A 12 Ounce Hot Sauce Bottle Covered In Turk’s Head Variants

A 12 ounce hot sauce bottle covered in Turk's Head variants.

A 12 ounce hot sauce bottle covered in Turk's Head variants.

The parade of hot sauce bottles marches on. This one, larger than most, gives a different look from the same knots, and a little more room to play. This now dead soldier went to his reward clothed in:

On the cap, a Spanish Ring knot more for grip than looks, but looks fine.

Just below is another Spanish Ring knot, this one in black paracord to hide any drips.

On the neck is an 8 Lead X 5 Bight Turk’s Head knot, the lead doubled, in white.

The shoulders are covered by a Gaucho knot highlighted with the now familiar lightning bolt.

The next knot was actually the last tied, a slightly crowded Gaucho knot of 2 passes, to fill in the last 3/4″ gap.

The next lower knot is 3 Lead X 11 Bight Turk’s Head done in white paracord; this also carries a Chinese Button knot / Sailors Lanyard knot.

The main body of the knot is covered by a Double Gaucho knot of two passes.

With but a little space left at the bottom I managed to squeeze on another Spanish Ring knot.

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Why Are There Buttons Hanging From Otherwise Well Formed Turk’s Head Knots?

A friend of mine asked me why I had buttons hanging from some knots. I thought that if they didn’t fully understand, then surely some of you might not.

In the late 1970’s I had the good fortune to spend some time with an elderly English gentleman. He was a naturalized citizen by way of reward for having a couple of ships shot out from under him while serving in the U.S. Merchant Marine service during World War II.

In his youth he had sailed on some of the last guano clippers. But wait … I feel a vibration in the void … stronger now … the strings and knots in strings that make up physical existence are asking …What the hell is a guano clipper?

The clipper ships were the zenith of commercial sailing ships. Everything was designed around one task: to bring a small but highly valued cargo to market as quickly as possible. Acres of the finest canvas strained against the best lines made, to move hundreds of tons of beautifully formed wood. Coming into port three days ahead of your competition would pay off the vessel and make you a fortune. Three days late and you still made some money, and got no bragging rights. This name of this cargo? Not gold or jewels, not exotically beautiful concubines from the orient, nor opium, or cocaine. Tea was the cargo that made the great trading companies rich, paid off bets on the fastest passage in every pub, and paid the taxes that propped up governments.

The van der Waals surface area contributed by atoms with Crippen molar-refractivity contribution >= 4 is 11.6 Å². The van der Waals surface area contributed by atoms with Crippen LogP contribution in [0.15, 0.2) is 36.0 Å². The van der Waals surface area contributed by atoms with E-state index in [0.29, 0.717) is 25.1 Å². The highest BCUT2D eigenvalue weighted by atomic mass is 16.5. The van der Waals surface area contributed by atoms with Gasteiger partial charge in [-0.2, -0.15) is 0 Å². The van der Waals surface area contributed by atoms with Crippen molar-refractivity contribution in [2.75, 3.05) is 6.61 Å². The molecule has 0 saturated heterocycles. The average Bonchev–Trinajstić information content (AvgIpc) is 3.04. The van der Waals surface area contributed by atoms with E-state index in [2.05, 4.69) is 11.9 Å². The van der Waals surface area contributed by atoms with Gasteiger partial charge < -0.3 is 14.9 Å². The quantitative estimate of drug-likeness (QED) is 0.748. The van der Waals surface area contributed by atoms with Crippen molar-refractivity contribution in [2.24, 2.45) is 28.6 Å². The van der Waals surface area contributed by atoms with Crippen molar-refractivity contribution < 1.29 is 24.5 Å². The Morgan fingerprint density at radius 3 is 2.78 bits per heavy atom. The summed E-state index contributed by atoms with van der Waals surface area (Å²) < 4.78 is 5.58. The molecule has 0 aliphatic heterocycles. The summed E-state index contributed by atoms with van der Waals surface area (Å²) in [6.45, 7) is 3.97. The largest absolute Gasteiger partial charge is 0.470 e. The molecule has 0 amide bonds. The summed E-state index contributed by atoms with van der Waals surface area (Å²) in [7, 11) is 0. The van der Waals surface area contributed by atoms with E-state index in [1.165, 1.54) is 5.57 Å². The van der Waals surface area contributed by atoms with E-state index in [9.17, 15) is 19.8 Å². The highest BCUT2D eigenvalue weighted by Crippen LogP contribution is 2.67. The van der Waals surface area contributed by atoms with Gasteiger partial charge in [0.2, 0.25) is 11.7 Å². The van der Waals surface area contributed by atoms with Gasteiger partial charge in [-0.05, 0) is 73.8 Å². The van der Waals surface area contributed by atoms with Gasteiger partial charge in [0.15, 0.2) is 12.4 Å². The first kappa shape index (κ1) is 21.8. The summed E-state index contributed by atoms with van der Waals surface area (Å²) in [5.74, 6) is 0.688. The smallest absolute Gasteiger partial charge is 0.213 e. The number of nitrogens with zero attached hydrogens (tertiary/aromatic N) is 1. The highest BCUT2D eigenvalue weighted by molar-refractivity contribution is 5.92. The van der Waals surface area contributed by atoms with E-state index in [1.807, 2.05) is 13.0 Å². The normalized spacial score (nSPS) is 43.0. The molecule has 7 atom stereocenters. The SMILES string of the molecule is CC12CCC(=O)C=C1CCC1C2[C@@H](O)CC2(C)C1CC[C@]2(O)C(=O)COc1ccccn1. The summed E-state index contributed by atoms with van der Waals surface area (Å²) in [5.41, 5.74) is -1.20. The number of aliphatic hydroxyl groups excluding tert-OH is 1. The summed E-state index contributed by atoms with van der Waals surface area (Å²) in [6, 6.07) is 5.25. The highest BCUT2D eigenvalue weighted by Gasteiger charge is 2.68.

The clippers then fell from grace – a change in markets and technology and peoples made them unprofitable. Ships which carried full sail in storms that made other vessels labor, hauled to under fully reefed sails. Their sailing masters could and would push vessel and men to the point just shy of breaking, and hold them there for days and weeks. Not even beauty under sail or paying off on bets on speed for fastest passage could stop the changing times.

Guano, the major cargo of these grand ladies now fallen, is bird crap. The finest of foul smelling, corrosive aged crap from million of sea birds deposited over centuries, was the best and cheapest fertilizer of its day. The clippers waited in line for months for a turn at the loading chutes, to be filled with loose bulk loads of guano. They sailed with ship and men covered in a coat of this powder that could burn out your nose, so that decades later this gentleman could taste only the strongest flavors. The storms met rounding the horn were the only things that cleaned the ships.

Having sailed as a young man just before the clippers fell from their apogee, he stayed with the only trade he knew. He did rise from seaman to bosun’s apprentice. Working aloft at night on pressing repairs you had no light other than, perhaps, a half moon hidden behind scudding storm clouds. Lanterns were expensive, dangerous, an extra burden, and perhaps their greatest fault, non-traditional. They had always done it this way, thus always would. Reaching into your tool bucket you needed a way to tell them apart. Some tools also required some means of telling which way the tools lay in your hand. The bosun he worked under had taught him to put button knots of different kinds on his tools, and he taught me. Another advantage he didn’t mention but that I observed was that it greatly improves your grip. The knot tied so it lies snuggly against the outside of your fist lets you retain your tool when your grip loosens. If you tie it so it lies between your two middle fingers, you can hold the tool by the button and have your thumb and forefinger free for some minor task of manipulation.